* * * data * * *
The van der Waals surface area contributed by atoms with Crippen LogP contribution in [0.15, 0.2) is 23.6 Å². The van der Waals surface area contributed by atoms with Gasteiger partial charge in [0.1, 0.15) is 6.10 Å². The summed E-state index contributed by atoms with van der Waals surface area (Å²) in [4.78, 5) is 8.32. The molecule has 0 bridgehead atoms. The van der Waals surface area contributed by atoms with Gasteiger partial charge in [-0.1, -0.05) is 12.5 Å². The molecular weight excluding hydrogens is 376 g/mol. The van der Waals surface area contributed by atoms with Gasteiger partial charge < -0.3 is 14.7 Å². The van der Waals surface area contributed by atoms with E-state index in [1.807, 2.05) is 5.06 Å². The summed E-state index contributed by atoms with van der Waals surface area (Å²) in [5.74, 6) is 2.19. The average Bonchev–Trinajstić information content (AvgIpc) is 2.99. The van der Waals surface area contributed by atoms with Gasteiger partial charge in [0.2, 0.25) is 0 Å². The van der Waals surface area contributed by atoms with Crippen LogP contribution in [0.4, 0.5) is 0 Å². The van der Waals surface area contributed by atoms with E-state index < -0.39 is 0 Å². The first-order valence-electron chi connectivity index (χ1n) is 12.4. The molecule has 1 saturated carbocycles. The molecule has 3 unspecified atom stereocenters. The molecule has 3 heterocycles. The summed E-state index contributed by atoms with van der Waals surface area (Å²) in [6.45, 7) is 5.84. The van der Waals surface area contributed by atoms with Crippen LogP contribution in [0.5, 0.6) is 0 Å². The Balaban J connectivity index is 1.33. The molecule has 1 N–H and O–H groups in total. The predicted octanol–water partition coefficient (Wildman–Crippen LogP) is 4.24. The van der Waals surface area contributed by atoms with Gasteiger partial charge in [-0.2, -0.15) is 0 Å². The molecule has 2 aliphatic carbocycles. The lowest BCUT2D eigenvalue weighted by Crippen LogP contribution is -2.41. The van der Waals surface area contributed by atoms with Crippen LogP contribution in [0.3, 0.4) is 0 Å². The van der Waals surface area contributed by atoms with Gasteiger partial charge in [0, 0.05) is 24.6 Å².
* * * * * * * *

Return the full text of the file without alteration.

The van der Waals surface area contributed by atoms with Crippen LogP contribution in [0.15, 0.2) is 23.6 Å². The van der Waals surface area contributed by atoms with Gasteiger partial charge in [0.1, 0.15) is 6.10 Å². The summed E-state index contributed by atoms with van der Waals surface area (Å²) in [4.78, 5) is 8.32. The molecule has 0 bridgehead atoms. The van der Waals surface area contributed by atoms with Gasteiger partial charge in [-0.1, -0.05) is 12.5 Å². The molecular weight excluding hydrogens is 376 g/mol. The van der Waals surface area contributed by atoms with Gasteiger partial charge < -0.3 is 14.7 Å². The van der Waals surface area contributed by atoms with E-state index in [1.807, 2.05) is 5.06 Å². The summed E-state index contributed by atoms with van der Waals surface area (Å²) in [5.74, 6) is 2.19. The average Bonchev–Trinajstić information content (AvgIpc) is 2.99. The van der Waals surface area contributed by atoms with Gasteiger partial charge in [0.2, 0.25) is 0 Å². The van der Waals surface area contributed by atoms with Crippen LogP contribution in [0.4, 0.5) is 0 Å². The van der Waals surface area contributed by atoms with E-state index < -0.39 is 0 Å². The first-order valence-electron chi connectivity index (χ1n) is 12.4. The molecule has 1 saturated carbocycles. The molecule has 3 unspecified atom stereocenters. The molecule has 3 heterocycles. The summed E-state index contributed by atoms with van der Waals surface area (Å²) in [6.45, 7) is 5.84. The van der Waals surface area contributed by atoms with Crippen LogP contribution in [0.5, 0.6) is 0 Å². The Balaban J connectivity index is 1.33. The molecule has 1 N–H and O–H groups in total. The predicted octanol–water partition coefficient (Wildman–Crippen LogP) is 4.24. The van der Waals surface area contributed by atoms with Gasteiger partial charge in [-0.2, -0.15) is 0 Å². The molecule has 2 aliphatic carbocycles. The lowest BCUT2D eigenvalue weighted by Crippen LogP contribution is -2.41. The van der Waals surface area contributed by atoms with Crippen LogP contribution in [0.3, 0.4) is 0 Å². The van der Waals surface area contributed by atoms with Gasteiger partial charge in [0, 0.05) is 24.6 Å².